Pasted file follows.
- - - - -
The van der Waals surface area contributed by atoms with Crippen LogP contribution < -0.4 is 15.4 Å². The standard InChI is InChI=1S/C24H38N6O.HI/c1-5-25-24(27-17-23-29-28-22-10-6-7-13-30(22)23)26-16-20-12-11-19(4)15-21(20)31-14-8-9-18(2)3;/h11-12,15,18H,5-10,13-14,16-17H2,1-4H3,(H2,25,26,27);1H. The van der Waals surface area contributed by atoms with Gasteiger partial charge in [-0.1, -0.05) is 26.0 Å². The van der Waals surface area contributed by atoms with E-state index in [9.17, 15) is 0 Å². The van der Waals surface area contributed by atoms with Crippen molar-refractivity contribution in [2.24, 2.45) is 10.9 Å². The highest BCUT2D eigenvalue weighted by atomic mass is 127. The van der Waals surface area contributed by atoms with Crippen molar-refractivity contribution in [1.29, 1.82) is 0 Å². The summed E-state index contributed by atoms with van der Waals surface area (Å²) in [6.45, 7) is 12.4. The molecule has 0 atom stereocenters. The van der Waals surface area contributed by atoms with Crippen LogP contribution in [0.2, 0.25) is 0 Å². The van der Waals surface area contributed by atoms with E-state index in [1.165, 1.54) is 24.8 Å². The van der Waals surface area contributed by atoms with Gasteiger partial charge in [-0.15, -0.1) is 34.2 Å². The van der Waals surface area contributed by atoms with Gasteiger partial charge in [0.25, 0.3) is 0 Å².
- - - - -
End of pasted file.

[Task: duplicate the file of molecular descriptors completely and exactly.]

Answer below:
The van der Waals surface area contributed by atoms with Crippen LogP contribution < -0.4 is 15.4 Å². The standard InChI is InChI=1S/C24H38N6O.HI/c1-5-25-24(27-17-23-29-28-22-10-6-7-13-30(22)23)26-16-20-12-11-19(4)15-21(20)31-14-8-9-18(2)3;/h11-12,15,18H,5-10,13-14,16-17H2,1-4H3,(H2,25,26,27);1H. The van der Waals surface area contributed by atoms with Gasteiger partial charge in [-0.1, -0.05) is 26.0 Å². The van der Waals surface area contributed by atoms with E-state index in [9.17, 15) is 0 Å². The van der Waals surface area contributed by atoms with Crippen molar-refractivity contribution in [2.24, 2.45) is 10.9 Å². The highest BCUT2D eigenvalue weighted by atomic mass is 127. The van der Waals surface area contributed by atoms with Crippen molar-refractivity contribution in [1.29, 1.82) is 0 Å². The summed E-state index contributed by atoms with van der Waals surface area (Å²) in [6.45, 7) is 12.4. The molecule has 0 atom stereocenters. The van der Waals surface area contributed by atoms with Crippen LogP contribution in [0.2, 0.25) is 0 Å². The van der Waals surface area contributed by atoms with E-state index in [1.165, 1.54) is 24.8 Å². The van der Waals surface area contributed by atoms with Gasteiger partial charge in [-0.15, -0.1) is 34.2 Å². The van der Waals surface area contributed by atoms with Gasteiger partial charge in [0.25, 0.3) is 0 Å².